Madison River – by Joe Moore

As of Tuesday morning, the flows out of Hebgen Lake started to decrease and will continue for roughly another week – the big flush is over. Hebgen is just shy of two feet from full pond and is normally full by the end of June. Cabin and Beaver creeks cleared up a bit with the cold overnight temps that brought on frosty mornings here in West Yellowstone. The creeks will blow out again, that’s for sure. As the flows drop out of Hebgen Lake over the next seven days, expect the fish to move around as well. With the recent cold and snowy weather and the drop in flows, one should expect the Wade Stretch, it’s green, to fish pretty well this week. Even as flows drop, the Madison below the West Fork is humming right along and floating under the bridges (Sun West..aka Shelton’s Bridge and Wolf Creek Bridge) is still questionable. The river below Lyons is blown out with mud and gets a little worse the closer you get to Ennis. Floating the Madison right now requires skill on the oars and for most folks out there, it’s best to stay on foot for now. Fishing subsurface with big stone flies, dead drifted black bouface streamers, biot stones, San Juan Worms, Prince Nymphs, olive Arizona Hare’s Ear and of course a smattering of different perdigon nymph patterns is the best route. Bring your rain jacket but expect some sunshine in the forecast. 
Salmonflies? Hmmm….hard to say. Give us another week to watch flows and river temps and then we’ll attempt at guessing when the hatch will start in Ennis.

Missouri River – by Joe Moore

PMDs emerged over the last week and right along with it the flows ramped up to 8000 cfs out of Holter Dam. While the river a bit high for trout to rise, there are trout rising in some sneaky spots. The nymph bite has been quite good up there and it looks like flows are dropping. Now is a great time to fish the Missouri River, that’s for sure. Greg Falls will be on the river nearly everyday for the next few months and we’ll receive reports from him each week. Flows in the tributaries have dropped to historic levels and barring any huge rain storms on The Front, the Dearborn should continue on a downward trend. Wire Worms, split back PMDs, Green Machine, Tom’s nymph are working with the emergence of PMDs. Dead drifting a Thin Mint or Zirdle is a great way to start out the mornings right now and if the clouds stick around, the trout might key on the larger meal. Summer on the Mo’ can be a great time to find hungry brown trout in shallow fast water looking for a big meal. Adjust the indicator according and hang on. There have been some big brown caught over the past week, Greg keeps sending us pics from the Canyon Reach of big brown trout and happy anglers.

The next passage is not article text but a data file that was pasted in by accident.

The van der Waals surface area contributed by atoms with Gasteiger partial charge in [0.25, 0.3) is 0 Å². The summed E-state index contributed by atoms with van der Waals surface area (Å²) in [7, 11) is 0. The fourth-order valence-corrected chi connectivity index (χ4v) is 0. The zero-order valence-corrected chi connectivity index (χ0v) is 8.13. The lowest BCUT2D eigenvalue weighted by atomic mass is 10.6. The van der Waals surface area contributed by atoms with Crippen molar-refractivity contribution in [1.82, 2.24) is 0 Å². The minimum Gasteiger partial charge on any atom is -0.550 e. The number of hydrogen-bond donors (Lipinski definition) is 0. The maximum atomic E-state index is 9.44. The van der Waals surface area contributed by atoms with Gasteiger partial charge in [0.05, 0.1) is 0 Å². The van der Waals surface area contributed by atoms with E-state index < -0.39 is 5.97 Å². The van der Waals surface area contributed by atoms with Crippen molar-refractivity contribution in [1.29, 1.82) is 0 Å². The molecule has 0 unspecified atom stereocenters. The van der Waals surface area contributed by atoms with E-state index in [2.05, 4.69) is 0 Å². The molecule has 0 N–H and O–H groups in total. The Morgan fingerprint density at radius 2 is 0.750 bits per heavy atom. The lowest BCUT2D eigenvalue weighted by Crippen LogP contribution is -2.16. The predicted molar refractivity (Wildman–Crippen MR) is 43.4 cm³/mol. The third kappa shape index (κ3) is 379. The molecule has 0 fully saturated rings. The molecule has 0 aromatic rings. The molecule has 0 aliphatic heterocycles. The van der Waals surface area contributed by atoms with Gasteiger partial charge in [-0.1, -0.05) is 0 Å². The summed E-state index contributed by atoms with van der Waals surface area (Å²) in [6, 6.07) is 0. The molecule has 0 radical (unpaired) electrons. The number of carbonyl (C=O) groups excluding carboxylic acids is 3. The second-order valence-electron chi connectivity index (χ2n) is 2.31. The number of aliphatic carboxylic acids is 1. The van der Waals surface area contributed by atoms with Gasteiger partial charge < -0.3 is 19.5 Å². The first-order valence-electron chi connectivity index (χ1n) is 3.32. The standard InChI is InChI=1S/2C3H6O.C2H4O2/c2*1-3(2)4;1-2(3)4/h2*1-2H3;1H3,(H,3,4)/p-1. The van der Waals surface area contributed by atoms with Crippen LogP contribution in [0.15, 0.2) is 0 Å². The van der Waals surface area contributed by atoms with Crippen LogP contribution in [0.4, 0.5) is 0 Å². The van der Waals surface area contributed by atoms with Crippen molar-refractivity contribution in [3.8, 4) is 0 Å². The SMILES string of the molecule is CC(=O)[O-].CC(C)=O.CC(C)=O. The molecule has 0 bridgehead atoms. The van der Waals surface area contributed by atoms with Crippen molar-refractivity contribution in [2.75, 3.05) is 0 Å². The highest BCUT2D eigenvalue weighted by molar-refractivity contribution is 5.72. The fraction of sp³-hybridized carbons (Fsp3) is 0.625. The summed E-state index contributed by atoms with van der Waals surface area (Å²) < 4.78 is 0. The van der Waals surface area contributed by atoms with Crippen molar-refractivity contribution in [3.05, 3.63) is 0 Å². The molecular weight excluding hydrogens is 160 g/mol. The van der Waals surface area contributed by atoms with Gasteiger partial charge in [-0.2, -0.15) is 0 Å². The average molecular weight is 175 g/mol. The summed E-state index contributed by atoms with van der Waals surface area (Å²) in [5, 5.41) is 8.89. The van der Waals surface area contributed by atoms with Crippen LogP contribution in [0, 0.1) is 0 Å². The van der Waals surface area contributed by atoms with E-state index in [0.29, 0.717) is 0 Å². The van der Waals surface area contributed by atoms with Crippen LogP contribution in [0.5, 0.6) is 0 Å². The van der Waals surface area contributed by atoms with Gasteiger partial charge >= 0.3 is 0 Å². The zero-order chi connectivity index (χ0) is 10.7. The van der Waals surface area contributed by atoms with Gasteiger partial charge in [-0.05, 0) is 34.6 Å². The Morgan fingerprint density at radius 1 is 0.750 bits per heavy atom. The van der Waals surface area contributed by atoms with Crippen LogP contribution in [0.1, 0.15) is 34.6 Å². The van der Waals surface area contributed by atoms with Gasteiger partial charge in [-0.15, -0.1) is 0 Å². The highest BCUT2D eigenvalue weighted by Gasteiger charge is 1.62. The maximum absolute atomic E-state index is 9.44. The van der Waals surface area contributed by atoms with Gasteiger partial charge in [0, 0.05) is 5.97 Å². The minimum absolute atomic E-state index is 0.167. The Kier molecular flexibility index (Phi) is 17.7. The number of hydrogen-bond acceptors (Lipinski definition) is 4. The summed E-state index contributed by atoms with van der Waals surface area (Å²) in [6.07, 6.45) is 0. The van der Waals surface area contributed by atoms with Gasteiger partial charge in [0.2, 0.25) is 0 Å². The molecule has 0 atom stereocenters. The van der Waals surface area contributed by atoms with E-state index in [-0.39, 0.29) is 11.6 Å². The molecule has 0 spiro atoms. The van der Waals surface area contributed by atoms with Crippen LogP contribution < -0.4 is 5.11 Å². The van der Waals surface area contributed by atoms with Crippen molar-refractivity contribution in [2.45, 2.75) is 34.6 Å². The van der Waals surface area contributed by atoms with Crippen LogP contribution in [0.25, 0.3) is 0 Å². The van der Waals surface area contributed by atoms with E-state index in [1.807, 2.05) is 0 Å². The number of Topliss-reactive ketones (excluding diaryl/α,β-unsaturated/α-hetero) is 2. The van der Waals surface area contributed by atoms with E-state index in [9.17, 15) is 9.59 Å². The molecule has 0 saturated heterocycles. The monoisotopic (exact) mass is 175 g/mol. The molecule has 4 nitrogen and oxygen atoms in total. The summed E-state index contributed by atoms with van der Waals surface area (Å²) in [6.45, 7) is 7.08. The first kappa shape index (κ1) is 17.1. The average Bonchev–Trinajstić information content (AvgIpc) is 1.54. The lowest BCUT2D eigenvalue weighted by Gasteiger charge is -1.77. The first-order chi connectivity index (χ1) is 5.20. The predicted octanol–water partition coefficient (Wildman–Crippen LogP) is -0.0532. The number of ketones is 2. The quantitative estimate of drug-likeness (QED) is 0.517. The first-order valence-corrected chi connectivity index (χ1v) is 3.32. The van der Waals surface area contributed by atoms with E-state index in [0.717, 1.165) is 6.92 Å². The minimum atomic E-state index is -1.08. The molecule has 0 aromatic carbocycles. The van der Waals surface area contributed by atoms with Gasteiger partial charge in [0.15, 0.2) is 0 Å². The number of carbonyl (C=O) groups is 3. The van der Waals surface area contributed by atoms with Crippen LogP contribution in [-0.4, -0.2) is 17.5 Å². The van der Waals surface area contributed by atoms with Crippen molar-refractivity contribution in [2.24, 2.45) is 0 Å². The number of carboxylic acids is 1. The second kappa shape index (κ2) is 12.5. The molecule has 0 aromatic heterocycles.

Firehole River – by Steve Hoovler

After a late start, some less than perfect water conditions, and predator prey relationships working themselves out in realtime on the river, the Firehole has kicked into gear, and we’re seeing some classic spring fishing. Cold, scuzzy weather came back to Big Sky Country this week. Passing snow showers, temps in the 40’s, and dark skies are…perfect conditions for the Firehole in June, or any time for that matter.  Good hatches of PMD and Baetis Mayflies brought fish to the surface this week. Though, the strongest hatches were late in the afternoon due to the cold conditions. For those anglers that chose their fishing time wisely, or for those who endured long enough, the river produced some excellent dry fly fishing. As conditions change in the coming days, and we see a return of the sun and warmer temps, expect to see sparse hatches of PMD’s earlier in the afternoon, and look for both spinner falls and  caddis activity in the mornings and evenings. Bright days are always good for swinging soft hackles on this iconic wet fly fishery too. So, be sure to have a few of your favorite Partridge and Yellow patterns handy when the rising fish are hard to find.

Hebgen Lake – by Steve Hoovler

Conditions were nothing short of brutal on Hebgen this week as Mother Nature reminded us once again what “springtime” is really like in the Rockies. Now that we have some warmer days ahead, Hebgen will once again be a great bet for solid early season stillwater action. Take advantage of any calm mornings and evenings by searching the shallow bays along the North Shore for rising fish. Good numbers of midges are still active, and the first hatches of Callibaetis are just beginning. When fish aren’t rising, try playing the Chironomid game in any of the bays around the lake. Remember, it’s early season and the weed growth has barely started. So, spend some time experimenting with your depth, and don’t hesitate going deep while you can. As always, another great subsurface option is stripping leech patterns. As with the Chironomid tactics, be sure to experiment with your depths, and speed of retrieve. Hebgen’s trophy Browns and Rainbows are actively bulking up after a long winter under the ice, and streamers like leeches can produce some vicious takes these days. 

River Flows and the Weather Forecast

Below are links to the flows in Montana and Idaho as well as. This time of the year flows and the weather are changing daily, if not by the hour. Click the links below for the most up to date information. 
Montana River Flows
Idaho River Flows
West Yellowstone Weather Forecast